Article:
Frustrated With Lawn Problems?
Are you dreaming of a healthy, vibrant green lawn, but you just can’t seem to get it? Maybe you have uneven growth spots or bald patches. You try and try to get a healthy lawn. You are vigilant with your watering, weeding, and fertilizing. But you just can’t seem to get your lawn the way you want it.
Do you need help with your lawn care? Do you have a problem, and you need to figure out how to solve it? We have some tips for you.
If you have uneven growth in the shade, you might need to change your grass. Some grasses do well in the shade of trees, while others don’t. Make sure the grass you plant in shady areas can tolerate shade. You might also want to mix shade-tolerant grass seed with ground cover for a vibrant lawn. Good ground cover for shady areas includes vinca, creeping golden Jenny, and ajuga.
Sometimes, people have problems growing grass on a patchy slope. You need to make sure the grass you have can grow in the area. You may also need to intermix ground cover or terraces with a slope.
Patches in the Grass
Ah, those dreaded lawn problems and brown patches. They are the bane of every homeowner’s existence. Several things could cause patches in the grass. Usually, heavy foot traffic in the area is the culprit. However, your pet’s waste can also cause patches in the grass. You can fix your patches by digging up the spots, including the areas that surround the patch, out to a few inches. Till and rake the area. Add topsoil and apply new grass seed and fertilizer. That should take care of your patchy problems.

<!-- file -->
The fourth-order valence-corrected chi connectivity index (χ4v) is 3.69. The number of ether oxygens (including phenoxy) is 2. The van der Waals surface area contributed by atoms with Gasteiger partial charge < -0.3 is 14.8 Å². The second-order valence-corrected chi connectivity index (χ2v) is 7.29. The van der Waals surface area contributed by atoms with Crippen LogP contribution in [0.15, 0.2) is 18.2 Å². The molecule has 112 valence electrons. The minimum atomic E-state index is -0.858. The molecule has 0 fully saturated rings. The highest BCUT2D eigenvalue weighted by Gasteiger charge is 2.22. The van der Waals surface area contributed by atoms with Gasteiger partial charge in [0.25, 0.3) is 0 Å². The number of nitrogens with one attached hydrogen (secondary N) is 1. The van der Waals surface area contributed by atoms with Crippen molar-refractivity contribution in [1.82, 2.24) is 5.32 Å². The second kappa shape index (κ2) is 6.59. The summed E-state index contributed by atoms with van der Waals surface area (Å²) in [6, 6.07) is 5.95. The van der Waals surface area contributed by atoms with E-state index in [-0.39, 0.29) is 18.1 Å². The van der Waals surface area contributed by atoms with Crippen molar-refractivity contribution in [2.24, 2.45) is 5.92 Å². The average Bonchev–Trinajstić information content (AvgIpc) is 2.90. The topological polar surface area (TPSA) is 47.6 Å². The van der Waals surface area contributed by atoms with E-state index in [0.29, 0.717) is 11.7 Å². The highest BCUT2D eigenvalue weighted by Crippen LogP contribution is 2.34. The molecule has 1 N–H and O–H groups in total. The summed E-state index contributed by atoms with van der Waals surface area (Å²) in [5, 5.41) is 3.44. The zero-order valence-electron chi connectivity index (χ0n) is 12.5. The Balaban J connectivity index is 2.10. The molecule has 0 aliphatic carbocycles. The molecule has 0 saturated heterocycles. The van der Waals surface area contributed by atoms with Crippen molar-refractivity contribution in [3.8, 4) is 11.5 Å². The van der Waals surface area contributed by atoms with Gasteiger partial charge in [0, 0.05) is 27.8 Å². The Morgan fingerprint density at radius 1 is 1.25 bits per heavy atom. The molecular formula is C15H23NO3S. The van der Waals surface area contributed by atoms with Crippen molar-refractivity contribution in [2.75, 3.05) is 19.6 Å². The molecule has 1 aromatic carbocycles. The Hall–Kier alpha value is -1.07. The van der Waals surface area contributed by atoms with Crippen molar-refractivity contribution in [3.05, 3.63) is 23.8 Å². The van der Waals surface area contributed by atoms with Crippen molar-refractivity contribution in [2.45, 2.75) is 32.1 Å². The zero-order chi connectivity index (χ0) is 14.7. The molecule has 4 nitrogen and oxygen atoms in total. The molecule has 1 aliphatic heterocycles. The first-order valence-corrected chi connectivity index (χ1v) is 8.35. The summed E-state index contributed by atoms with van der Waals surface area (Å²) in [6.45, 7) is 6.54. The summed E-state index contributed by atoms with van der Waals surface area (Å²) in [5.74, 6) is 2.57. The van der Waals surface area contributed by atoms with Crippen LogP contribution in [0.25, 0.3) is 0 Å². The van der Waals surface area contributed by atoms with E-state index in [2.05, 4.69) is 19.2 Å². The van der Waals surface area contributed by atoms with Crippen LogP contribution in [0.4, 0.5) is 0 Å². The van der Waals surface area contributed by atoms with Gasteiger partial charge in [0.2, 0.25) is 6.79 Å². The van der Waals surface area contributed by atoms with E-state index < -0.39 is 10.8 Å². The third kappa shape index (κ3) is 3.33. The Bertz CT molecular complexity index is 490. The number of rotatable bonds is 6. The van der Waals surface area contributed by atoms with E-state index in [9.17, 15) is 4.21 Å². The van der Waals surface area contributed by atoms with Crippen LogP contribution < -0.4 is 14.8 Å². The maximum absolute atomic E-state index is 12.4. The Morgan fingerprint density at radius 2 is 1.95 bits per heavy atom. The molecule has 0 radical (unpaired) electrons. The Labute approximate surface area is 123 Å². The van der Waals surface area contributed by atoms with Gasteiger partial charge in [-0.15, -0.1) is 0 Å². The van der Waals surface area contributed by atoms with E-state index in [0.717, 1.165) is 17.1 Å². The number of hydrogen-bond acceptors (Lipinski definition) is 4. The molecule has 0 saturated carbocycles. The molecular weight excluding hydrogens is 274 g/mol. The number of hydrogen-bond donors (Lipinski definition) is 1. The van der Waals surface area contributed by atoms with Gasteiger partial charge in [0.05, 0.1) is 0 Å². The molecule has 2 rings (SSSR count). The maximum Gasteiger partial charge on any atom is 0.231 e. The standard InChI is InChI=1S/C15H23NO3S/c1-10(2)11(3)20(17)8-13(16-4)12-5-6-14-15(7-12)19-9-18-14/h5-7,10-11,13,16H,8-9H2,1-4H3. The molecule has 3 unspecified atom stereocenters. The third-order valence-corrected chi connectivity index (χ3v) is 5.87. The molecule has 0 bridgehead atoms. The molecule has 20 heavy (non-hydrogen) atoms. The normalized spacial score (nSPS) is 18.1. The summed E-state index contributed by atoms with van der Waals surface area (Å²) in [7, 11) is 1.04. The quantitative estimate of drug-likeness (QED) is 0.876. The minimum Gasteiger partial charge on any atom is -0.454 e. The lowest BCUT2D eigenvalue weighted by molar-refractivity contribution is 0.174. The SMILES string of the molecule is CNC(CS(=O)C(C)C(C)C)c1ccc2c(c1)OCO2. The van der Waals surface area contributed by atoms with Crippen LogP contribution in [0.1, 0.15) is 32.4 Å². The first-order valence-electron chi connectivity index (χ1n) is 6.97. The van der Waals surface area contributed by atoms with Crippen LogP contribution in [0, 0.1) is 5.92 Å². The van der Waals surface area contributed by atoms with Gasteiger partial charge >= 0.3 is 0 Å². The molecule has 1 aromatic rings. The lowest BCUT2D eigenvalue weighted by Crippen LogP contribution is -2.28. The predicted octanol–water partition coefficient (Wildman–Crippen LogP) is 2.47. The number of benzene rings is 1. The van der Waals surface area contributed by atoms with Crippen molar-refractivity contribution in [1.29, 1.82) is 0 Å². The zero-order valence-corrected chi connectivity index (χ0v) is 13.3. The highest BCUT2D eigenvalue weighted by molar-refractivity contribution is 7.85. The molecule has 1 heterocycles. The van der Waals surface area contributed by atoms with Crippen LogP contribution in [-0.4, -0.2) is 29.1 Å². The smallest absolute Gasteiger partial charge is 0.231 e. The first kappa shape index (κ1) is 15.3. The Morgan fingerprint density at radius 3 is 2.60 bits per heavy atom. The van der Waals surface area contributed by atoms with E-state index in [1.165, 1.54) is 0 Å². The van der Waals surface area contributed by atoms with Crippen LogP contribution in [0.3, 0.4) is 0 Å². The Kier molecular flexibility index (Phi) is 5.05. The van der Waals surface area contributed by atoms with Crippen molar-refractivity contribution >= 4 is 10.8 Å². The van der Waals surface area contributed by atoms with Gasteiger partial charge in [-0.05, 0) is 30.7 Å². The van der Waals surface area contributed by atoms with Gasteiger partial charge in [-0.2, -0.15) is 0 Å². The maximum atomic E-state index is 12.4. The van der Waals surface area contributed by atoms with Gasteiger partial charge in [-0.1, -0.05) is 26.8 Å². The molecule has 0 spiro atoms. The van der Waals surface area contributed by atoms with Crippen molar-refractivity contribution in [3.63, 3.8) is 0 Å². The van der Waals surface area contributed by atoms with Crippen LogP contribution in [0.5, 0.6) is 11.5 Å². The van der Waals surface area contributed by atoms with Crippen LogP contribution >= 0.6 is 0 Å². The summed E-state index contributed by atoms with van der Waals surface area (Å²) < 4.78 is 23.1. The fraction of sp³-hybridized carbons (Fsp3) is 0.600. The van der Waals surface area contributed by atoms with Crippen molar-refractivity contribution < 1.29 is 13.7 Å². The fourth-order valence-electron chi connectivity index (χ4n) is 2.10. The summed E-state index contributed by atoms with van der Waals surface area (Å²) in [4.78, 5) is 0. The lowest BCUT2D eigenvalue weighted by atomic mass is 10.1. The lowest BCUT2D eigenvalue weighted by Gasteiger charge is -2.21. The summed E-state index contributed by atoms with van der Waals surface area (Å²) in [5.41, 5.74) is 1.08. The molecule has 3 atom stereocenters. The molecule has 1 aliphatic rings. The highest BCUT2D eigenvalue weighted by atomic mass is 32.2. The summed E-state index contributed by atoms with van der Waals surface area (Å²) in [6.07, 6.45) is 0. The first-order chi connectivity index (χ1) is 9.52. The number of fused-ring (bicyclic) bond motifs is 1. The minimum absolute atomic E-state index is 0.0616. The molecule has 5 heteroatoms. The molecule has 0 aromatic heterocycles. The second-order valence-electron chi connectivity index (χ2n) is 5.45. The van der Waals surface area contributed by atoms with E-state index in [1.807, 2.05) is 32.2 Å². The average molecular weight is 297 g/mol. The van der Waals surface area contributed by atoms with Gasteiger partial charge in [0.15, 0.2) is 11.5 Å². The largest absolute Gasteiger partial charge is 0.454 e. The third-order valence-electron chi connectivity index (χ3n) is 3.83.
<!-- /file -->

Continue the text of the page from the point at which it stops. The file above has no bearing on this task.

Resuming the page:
Did you know if your grass has yellow or orange spots, it means you have a lawn fungus? Called rust, fungal spores are the cause of this plant disease. Make sure you are not overwatering or underwatering your grass. Overwatering, in particular, can cause fungus. You need to be vigilant because fungus spreads easily and can weaken your grass. Also, make sure your fertilizer contains nitrogen.
Lawn diseases can look like brown patches as well. Your lawn might even look bleached in small, half-dollar spots. There is even a fungal disease called snow mold. In all these cases, you need to take out the diseased area, add topsoil, and add grass seed. Make sure you fertilize well.
Lawn Problems with Grubs
You may notice your brown patches aren’t getting any better. In fact, they are worse. You get down close to your lawn to inspect it, and you see little soft-bodied bugs that look like caterpillars. They are all over the place. You might also notice a lot of beetles. Both are lawn grubs, and they are really excited about chewing the heck out of your lawn. However, there are steps you can take to stop them. You will need to get rid of the brown grass, and, then, apply an insecticide designed to killed grubs. If you don’t want to use pesticides on your lawn, you will have to be very vigilant. You will need to go over your lawn frequently to look for the grubs and dig them out when you see them.
At All American Environmental, we enjoy writing articles that can help people with all types of environmental issues and problems with properties. If you are having problems with your lawn, we hope you have learned a few helpful tips to get it back to being green and healthy again.
If none of these tips work you may have an underlying soil problem. We are soil and groundwater specialists. Let us come and inspect your property. We have the environmental solutions you may need. Give All American Environmental a call today or use our online form to get in touch.